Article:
The strength in housing sales is encouraging on its own, but consumers were also willing to spend more in general during the month. Personal spending rose by 0.3 percent in October, up from 0.2 percent growth in September and 0.1 percent in August. This marks the eighth straight month of personal spending growth. October’s retail sales also grew by 0.3 percent, rebounding from a disappointing decline in September. This spending acceleration is a good sign for fourth-quarter growth, as consumer spending has been one of the major drivers of overall economic growth during the year.
Speaking of economic growth, the second estimate of third-quarter gross domestic product growth was released in November. This update showed that the economy grew at an annualized rate of 2.1 percent during the quarter, which is up from the initial estimate of 1.9 percent. This result beats the 2 percent growth rate we saw in the second quarter, with personal consumption remaining the major contributor overall.
Confidence improves in October
The better-than-expected results from the month were supported by rising confidence levels. Consumer confidence, as represented by the University of Michigan consumer sentiment survey, improved for the third straight month, after hitting a three-year low in August. Consumer confidence is driven largely by the strength of the job market and equity performance. So it’s not much of a surprise that we’ve seen improving confidence over the past few months, given the recent employment and equity market results.
Business confidence also improved during the month. The Institute for Supply Management composite index, which measures manufacturer and nonmanufacturer confidence, increased to 54 in October after falling to a three-year low of 52.1 in September. This rebound in October helped calm fears of a sudden drop in business confidence that could lead to a decline in business investment.
Both consumer and business confidence have experienced volatility this year, as political uncertainty has negatively affected confidence levels. Going forward, improving confidence would be a tailwind for future growth, as high confidence tends to support faster spending growth and investment.
Political risks remain real yet muted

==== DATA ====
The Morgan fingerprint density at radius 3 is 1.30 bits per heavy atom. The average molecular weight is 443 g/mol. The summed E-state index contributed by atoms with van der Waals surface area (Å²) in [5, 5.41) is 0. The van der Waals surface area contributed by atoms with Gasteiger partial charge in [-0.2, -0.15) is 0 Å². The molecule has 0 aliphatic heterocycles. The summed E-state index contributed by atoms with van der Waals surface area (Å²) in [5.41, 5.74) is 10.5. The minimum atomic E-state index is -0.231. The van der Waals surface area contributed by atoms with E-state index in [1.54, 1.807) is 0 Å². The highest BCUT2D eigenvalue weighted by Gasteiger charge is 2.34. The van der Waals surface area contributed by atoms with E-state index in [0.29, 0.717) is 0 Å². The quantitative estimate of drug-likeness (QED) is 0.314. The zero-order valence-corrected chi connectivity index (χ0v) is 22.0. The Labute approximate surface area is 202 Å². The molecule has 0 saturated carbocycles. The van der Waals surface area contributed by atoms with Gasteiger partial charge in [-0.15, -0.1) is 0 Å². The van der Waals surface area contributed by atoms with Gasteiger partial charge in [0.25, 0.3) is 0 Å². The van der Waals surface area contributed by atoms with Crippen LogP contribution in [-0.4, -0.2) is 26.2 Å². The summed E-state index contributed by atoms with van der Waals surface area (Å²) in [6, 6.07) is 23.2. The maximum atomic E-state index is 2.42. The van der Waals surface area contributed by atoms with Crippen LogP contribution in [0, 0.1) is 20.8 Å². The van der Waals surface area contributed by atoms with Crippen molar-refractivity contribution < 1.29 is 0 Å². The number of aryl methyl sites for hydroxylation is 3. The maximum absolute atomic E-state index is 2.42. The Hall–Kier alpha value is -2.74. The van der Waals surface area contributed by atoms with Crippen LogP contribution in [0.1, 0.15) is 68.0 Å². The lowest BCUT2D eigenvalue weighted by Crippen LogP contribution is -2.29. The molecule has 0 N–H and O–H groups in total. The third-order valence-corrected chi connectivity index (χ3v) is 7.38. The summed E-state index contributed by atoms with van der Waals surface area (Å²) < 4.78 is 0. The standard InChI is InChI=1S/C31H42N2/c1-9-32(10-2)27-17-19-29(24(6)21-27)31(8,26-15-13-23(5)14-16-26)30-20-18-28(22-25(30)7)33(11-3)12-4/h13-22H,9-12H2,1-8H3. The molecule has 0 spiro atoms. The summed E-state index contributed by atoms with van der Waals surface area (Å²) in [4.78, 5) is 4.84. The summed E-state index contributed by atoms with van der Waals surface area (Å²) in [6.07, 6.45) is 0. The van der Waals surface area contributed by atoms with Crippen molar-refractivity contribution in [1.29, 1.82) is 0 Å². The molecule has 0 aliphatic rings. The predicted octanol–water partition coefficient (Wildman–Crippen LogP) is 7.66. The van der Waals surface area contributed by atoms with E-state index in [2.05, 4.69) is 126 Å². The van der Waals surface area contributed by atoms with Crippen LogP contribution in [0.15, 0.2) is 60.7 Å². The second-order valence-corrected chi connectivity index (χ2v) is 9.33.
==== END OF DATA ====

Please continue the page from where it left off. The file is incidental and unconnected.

Despite the positive results we saw for markets and economic updates last month, political risks have the potential to affect markets at any time. There were a handful of potentially important developments over the past month that should be monitored. Domestically, the continuing impeachment proceedings showcase the potential for political instability, even if markets have so far shrugged off any impact from the now-public hearings.
Internationally, risks remain as well. In the U.K., general elections are scheduled for midmonth. This election is set to dramatically affect Brexit negotiations ahead of the January 31 deadline to get a trade deal hashed out with the European Union. No matter who ultimately wins additional seats in Parliament, this election will serve as a potential source of uncertainty.
China continues to deal with riots in Hong Kong. Violence and rhetoric intensified following local elections that saw pro-democracy candidates dramatically outperforming establishment pro-China candidates. The U.S. added uncertainty in the region by passing a bill supporting pro-democracy protestors near month-end, against which China has pledged to retaliate. Given the new developments, the question of Hong Kong’s autonomy will likely play a large role in the ongoing U.S.-China trade negotiations, complicating an already politically complex situation.
As we saw last month, U.S. markets have recently shown themselves to be resilient against headline-related volatility. There is no guarantee this will last, however. These potential areas of concern will be important to monitor going forward, as an unexpected result could very easily cause further volatility.